Money laundering refers to a financial transaction scheme that aims to conceal the identity, source, and destination of illegally-obtained money. To prove money laundering, the government must prove five elements: that the defendant (1) engaged or attempted to engage, (2) in a monetary transaction, (3) in criminally derived property, (4) knowing that the property is derived from unlawful activity, and (5) that the property is, in fact, derived from specified unlawful activity.
Different statutes define various offenses based on the laundering of monetary instruments. 18 USC § 1956(a)(l)(A)(i), for instance, prohibits conducting a financial transaction with property one knows represents the proceeds of some form of a specified unlawful activity with the intent to promote the carrying on of that specified unlawful activity. Sections 1956(a)(l)(B)(i) & (ii) prohibit engaging in a financial transaction knowing that the transaction is designed in whole or in part to conceal or disguise the location, source, ownership, or control of the proceeds of a specified unlawful activity, or to avoid financial reporting requirements under state or federal law. Both of these crimes are punishable by a fine of not more than$500,000.00, or twice the value of the property involved in the transaction, whichever is greater, and/or imprisonment up to twenty years. Section 1956(a)(2) punishes the transportation, transmission or transfer of monetary instruments into or out of the United States with the intent to promote the carrying on of a specified unlawful activity or knowing that the conduct is designed in whole or in part to conceal or disguise the nature, location, source, ownership or control of the proceeds of a specified unlawful activity or to avoid reporting requirements under state or federal law. The statute further provides that defendant’s knowledge may be established by proof that a law enforcement officer represented the necessary facts as true and the defendant’s subsequent statements or actions indicated that he believed the representations to be true. This offense is also punishable by a fine of not more than$500,000.00, or twice the value of the property involved in the transaction, whichever is greater, and/or imprisonment up to twenty years.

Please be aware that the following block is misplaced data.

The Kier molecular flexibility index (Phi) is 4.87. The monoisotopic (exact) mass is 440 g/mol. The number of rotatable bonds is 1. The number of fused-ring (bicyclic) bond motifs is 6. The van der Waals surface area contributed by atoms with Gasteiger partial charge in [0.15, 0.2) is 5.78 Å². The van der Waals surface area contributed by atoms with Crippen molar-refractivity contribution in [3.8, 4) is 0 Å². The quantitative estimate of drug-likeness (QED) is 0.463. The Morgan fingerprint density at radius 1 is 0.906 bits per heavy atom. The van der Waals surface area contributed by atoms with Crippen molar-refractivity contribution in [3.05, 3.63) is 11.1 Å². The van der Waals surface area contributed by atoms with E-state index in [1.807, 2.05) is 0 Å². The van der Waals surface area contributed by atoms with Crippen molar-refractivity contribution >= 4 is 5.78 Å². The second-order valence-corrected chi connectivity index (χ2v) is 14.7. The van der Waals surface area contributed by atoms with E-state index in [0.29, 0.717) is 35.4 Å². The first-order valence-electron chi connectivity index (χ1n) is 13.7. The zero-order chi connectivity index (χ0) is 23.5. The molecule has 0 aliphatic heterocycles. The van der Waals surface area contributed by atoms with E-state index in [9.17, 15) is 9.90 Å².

Money laundering can take several forms, although most methods can be categorized into one of the following:
• Structuring: this is where cash is broken into smaller deposits of money, used to defeat suspicion of money laundering and to avoid anti-money laundering reporting requirements.
• Bulk cash smuggling: this involves physically smuggling cash to another jurisdiction and depositing it in a financial institution, such as an offshore bank which provides for greater secrecy and lax enforcement.
• Cash-intensive businesses: in this method, a business typically expected to receive a large proportion of its revenue as cash uses its accounts to deposit cash derived from illegal activity. Such enterprises usually claim all cash received as legitimate earnings.
• Trade-based laundering: this involves under or overvaluing invoices to disguise the movement of money.
• Shell companies and trusts: where trusts and shell companies disguise the true owner of money.
• Round-tripping: where money is deposited in a foreign corporation offshore and then shipped back as a foreign direct investment, exempt from taxation.
• Bank capture: in this case, money launderers buy a controlling interest in a bank and then move money through the bank without scrutiny.
• Casinos: with this, an individual walks into a casino and buys chips with cash obtained from illegal activity, play for a short period of time, and then cash out claiming the winnings as gambling winnings.
Brent Mayr, Paul Schiffer, and Richard Esper all have extensive experience and a proven track record of success representing individuals charged with money laundering. If you or a loved one are under investigation for or charged with a money laundering offense, contact Brent Mayr, Paul Schiffer, or Richard Esper at 855-NT-GILTY (855-684-4589) to speak with them personally regarding your case.